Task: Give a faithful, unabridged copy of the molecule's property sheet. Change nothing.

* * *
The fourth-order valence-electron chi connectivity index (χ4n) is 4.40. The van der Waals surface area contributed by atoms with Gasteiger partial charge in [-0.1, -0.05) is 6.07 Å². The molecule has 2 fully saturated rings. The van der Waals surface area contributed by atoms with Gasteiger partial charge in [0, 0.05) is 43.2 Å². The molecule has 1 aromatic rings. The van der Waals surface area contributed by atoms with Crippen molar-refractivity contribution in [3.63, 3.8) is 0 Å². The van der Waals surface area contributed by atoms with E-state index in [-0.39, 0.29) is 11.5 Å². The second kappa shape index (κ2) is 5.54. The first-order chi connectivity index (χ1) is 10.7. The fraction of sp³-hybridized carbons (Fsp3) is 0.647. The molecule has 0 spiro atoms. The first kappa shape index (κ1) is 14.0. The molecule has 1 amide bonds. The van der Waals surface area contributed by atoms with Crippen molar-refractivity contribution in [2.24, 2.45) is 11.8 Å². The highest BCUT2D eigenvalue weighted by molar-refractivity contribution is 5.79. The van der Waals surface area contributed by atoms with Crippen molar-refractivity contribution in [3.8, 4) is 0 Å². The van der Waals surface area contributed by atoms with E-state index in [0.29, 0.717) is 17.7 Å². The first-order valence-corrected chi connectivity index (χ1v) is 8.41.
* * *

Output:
The fourth-order valence-electron chi connectivity index (χ4n) is 4.40. The van der Waals surface area contributed by atoms with Gasteiger partial charge in [-0.1, -0.05) is 6.07 Å². The molecule has 2 fully saturated rings. The van der Waals surface area contributed by atoms with Gasteiger partial charge in [0, 0.05) is 43.2 Å². The molecule has 1 aromatic rings. The van der Waals surface area contributed by atoms with Crippen molar-refractivity contribution in [3.63, 3.8) is 0 Å². The van der Waals surface area contributed by atoms with E-state index in [-0.39, 0.29) is 11.5 Å². The second kappa shape index (κ2) is 5.54. The first-order chi connectivity index (χ1) is 10.7. The fraction of sp³-hybridized carbons (Fsp3) is 0.647. The molecule has 0 spiro atoms. The first kappa shape index (κ1) is 14.0. The molecule has 1 amide bonds. The van der Waals surface area contributed by atoms with Crippen molar-refractivity contribution in [2.24, 2.45) is 11.8 Å². The highest BCUT2D eigenvalue weighted by molar-refractivity contribution is 5.79. The van der Waals surface area contributed by atoms with Crippen molar-refractivity contribution in [3.8, 4) is 0 Å². The van der Waals surface area contributed by atoms with E-state index in [0.29, 0.717) is 17.7 Å². The first-order valence-corrected chi connectivity index (χ1v) is 8.41.